Lindsey Graham Backtracks on Taxes to Avoid Defense Cuts

Senator's pivot on taxes is the latest move in Washington's high-stakes, election-year game of chicken.

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Sen. Lindsey Graham, R-S.C. speaks to reporters following a Republican policy meeting on Capitol Hill in Washington.

After raising eyebrows by initially voicing support for federal tax hikes to stave off more national defense cuts, a key pro-military senator now says he favors raising the needed revenue "without raising taxes."

South Carolina Republican Sen. Lindsey Graham is "in favor of increased revenue, but there are ways to do that without raising tax rates," says a senior Graham aide. "Closing loopholes and deductions in the tax code will bring in revenue, and that is what Senator Graham was talking about."

 Graham caused a stir across Washington by telling the New York Times he has "crossed the Rubicon" on his party's long-held opposition to higher federal taxes.

The Republican's comments, however, were met with a cool collective response on both ends of Pennsylvania Avenue. "We don't need to be raising taxes for defense or for any other reason," says GOP Rep. John Campbell of California, a House Budget Committee member. "What we need is to reform the tax system." White House press secretary Jay Carney told reporters Monday that President Obama and his administration would not "cheer" individual Republican defections on tax hikes aimed at solely paying to stave off more national defense cuts.

The Defense Department faces cutting planned spending by $450 billion over the next decade, and could be forced to cut $500 billion more over the same period if Congress fails to pass a $1.2 trillion debt-paring deal this year. Graham and other hawkish congressional Republicans--joined by President Obama's Pentagon leaders--worry a second batch of deep cuts will erode America's military power.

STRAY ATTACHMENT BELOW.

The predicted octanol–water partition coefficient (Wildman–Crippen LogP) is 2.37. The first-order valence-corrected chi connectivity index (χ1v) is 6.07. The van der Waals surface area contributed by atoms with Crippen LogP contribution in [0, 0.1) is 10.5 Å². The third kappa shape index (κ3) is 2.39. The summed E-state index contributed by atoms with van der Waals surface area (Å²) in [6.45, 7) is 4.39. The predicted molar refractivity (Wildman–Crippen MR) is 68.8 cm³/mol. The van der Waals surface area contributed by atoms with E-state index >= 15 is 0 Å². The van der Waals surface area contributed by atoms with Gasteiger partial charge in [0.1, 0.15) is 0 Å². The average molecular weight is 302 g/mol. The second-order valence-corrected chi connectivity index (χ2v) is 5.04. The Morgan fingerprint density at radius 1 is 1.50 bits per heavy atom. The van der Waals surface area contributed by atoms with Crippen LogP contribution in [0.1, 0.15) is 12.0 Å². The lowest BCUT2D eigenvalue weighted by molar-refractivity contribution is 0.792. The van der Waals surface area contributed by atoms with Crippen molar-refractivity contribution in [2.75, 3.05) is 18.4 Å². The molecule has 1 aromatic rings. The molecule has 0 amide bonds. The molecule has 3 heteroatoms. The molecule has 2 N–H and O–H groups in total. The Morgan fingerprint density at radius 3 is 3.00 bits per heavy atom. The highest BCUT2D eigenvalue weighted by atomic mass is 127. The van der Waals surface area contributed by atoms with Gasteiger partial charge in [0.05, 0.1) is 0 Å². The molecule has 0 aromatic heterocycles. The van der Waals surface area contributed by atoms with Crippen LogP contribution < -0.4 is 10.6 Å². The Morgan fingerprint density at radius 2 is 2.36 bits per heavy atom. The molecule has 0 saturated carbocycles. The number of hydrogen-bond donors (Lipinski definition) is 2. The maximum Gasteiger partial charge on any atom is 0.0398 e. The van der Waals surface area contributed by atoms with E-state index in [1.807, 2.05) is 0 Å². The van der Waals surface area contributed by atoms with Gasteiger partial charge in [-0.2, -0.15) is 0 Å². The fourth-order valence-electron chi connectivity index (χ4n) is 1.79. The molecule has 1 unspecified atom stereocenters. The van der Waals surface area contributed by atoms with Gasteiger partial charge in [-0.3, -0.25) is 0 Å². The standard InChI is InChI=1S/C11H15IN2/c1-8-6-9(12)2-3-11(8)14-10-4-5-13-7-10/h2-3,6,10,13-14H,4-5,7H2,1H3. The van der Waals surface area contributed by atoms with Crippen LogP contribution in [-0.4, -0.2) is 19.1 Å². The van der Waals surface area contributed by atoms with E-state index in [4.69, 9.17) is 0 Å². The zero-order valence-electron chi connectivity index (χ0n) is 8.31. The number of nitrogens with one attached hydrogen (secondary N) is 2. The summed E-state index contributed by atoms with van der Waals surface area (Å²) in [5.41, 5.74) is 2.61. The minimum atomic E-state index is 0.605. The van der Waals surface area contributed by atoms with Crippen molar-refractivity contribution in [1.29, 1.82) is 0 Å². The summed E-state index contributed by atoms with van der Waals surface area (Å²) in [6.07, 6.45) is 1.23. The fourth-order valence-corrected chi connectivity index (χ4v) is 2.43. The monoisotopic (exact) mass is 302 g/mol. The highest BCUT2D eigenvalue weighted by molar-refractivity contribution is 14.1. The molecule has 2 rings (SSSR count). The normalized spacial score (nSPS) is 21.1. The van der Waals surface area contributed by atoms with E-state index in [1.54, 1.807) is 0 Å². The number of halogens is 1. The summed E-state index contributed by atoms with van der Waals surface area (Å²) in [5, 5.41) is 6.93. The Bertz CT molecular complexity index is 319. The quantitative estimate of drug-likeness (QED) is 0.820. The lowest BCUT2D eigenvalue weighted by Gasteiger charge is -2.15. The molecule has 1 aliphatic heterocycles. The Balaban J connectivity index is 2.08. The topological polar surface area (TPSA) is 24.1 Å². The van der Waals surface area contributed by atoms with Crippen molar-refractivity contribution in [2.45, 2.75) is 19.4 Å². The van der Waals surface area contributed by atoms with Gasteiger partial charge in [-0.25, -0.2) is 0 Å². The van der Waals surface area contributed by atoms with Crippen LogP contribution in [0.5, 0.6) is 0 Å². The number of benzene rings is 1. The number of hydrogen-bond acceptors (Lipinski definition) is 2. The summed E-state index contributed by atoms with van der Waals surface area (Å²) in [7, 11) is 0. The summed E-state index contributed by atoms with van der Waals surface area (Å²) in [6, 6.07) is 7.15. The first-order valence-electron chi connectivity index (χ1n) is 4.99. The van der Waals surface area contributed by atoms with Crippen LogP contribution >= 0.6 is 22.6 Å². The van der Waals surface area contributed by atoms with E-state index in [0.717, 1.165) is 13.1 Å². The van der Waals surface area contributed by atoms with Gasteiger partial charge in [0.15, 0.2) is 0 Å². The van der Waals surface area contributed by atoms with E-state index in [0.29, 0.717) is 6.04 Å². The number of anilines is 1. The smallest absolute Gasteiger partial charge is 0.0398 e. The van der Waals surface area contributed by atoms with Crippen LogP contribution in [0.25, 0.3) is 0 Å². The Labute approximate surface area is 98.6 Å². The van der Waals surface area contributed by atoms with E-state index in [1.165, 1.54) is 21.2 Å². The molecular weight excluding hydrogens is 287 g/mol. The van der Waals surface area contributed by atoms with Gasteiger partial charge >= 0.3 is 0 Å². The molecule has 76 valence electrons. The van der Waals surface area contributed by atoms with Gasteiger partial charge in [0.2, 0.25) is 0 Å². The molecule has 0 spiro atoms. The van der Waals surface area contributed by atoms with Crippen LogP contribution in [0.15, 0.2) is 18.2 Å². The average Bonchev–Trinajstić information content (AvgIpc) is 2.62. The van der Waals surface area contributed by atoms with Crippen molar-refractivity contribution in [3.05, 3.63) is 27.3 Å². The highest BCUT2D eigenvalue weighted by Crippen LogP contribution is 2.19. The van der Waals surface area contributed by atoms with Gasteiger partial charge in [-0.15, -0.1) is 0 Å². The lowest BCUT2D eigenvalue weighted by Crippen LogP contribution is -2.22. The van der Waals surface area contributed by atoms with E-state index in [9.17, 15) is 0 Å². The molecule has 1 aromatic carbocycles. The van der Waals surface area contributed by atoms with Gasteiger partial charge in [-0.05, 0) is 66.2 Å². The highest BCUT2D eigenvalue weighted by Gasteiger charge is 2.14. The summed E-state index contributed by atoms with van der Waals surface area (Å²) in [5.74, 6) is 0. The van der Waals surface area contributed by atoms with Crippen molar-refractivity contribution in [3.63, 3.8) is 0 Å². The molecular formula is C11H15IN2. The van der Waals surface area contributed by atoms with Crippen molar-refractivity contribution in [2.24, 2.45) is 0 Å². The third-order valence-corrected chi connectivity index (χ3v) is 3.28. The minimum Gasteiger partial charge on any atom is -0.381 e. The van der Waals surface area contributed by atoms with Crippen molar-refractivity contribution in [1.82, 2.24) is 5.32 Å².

After U.S. News & World Report--and other media outlets--reported on White House and Republican reaction to Graham's comments, his office moved to walk them back.

[Check out our collection of political cartoons on defense spending.]

The Graham aide paints the South Carolina Republican as in lockstep with conservative House budget watchdogs like Campbell. "What Congressman Campbell said ... is actually what Graham is talking about," the senior aide tells U.S. News & World Report.

Former officials and aides described Graham's trial balloon as akin to a NASCAR race on a fast track. Sometimes in the early or middle stages of a race, a driver will suddenly break from the pack, testing the waters to see if other drivers will help him draft to the front of the field.

"That's what it appears Graham was up to," says Larry Korb, a former Pentagon official now with the Center for American Progress. "But no one went with him. So the fallback is to say you were talking about closing loopholes. That's how you get around the pledge."

Korb was referring to the anti-tax increase pledge that Grover Nordquist, head of Americans for Tax Reform, has strong-armed nearly 300 GOP members of Congress and the entire field of the 2012 party's presidential candidates to sign.

Graham had to walk back his Rubicon-crossing remark, Korb says, because it moved a senior Republican senator out of line with the party's presidential nominee, Mitt Romney. "Otherwise, he's doing to Romney what [Bill] Clinton and [Ed] Rendell did to Obama," Korb quipped, referring to the former president and former Pennsylvania governor's criticism of the sitting commander in chief.

"Everyone knows revenue is what this will come down to," says Gordon Adams, who oversaw national defense budgeting for the Clinton administration. "The problem with what Graham said is you can't say this now. You can't show your cards at this stage.

"What this shows is this is an election year. Deep in the cloakrooms of the Republican caucus, they are talking about a deal. And they know defense and revenues will have to be on the table," says Adams. "But you just can't show your cards until you know who wins the White House and the Congress in November."

John T. Bennett covers national security and foreign policy for U.S. News & World Report. You can contact him at or follow him on Twitter.

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